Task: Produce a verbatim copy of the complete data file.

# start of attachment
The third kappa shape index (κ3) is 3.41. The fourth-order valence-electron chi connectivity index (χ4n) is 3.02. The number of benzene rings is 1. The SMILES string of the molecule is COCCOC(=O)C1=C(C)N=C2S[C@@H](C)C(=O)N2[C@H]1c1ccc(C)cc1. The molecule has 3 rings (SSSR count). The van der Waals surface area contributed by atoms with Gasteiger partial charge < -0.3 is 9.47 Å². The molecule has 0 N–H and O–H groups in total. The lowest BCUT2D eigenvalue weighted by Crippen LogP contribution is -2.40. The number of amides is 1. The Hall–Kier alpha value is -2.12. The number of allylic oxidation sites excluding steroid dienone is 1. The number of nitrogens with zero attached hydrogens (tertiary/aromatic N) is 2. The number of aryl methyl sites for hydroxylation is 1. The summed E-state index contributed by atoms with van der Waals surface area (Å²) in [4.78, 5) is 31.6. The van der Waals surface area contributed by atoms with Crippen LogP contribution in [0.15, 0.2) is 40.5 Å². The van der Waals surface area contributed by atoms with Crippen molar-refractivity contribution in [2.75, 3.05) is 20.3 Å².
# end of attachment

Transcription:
The third kappa shape index (κ3) is 3.41. The fourth-order valence-electron chi connectivity index (χ4n) is 3.02. The number of benzene rings is 1. The SMILES string of the molecule is COCCOC(=O)C1=C(C)N=C2S[C@@H](C)C(=O)N2[C@H]1c1ccc(C)cc1. The molecule has 3 rings (SSSR count). The van der Waals surface area contributed by atoms with Gasteiger partial charge < -0.3 is 9.47 Å². The molecule has 0 N–H and O–H groups in total. The lowest BCUT2D eigenvalue weighted by Crippen LogP contribution is -2.40. The number of amides is 1. The Hall–Kier alpha value is -2.12. The number of allylic oxidation sites excluding steroid dienone is 1. The number of nitrogens with zero attached hydrogens (tertiary/aromatic N) is 2. The number of aryl methyl sites for hydroxylation is 1. The summed E-state index contributed by atoms with van der Waals surface area (Å²) in [4.78, 5) is 31.6. The van der Waals surface area contributed by atoms with Crippen LogP contribution in [0.15, 0.2) is 40.5 Å². The van der Waals surface area contributed by atoms with Crippen molar-refractivity contribution in [2.75, 3.05) is 20.3 Å².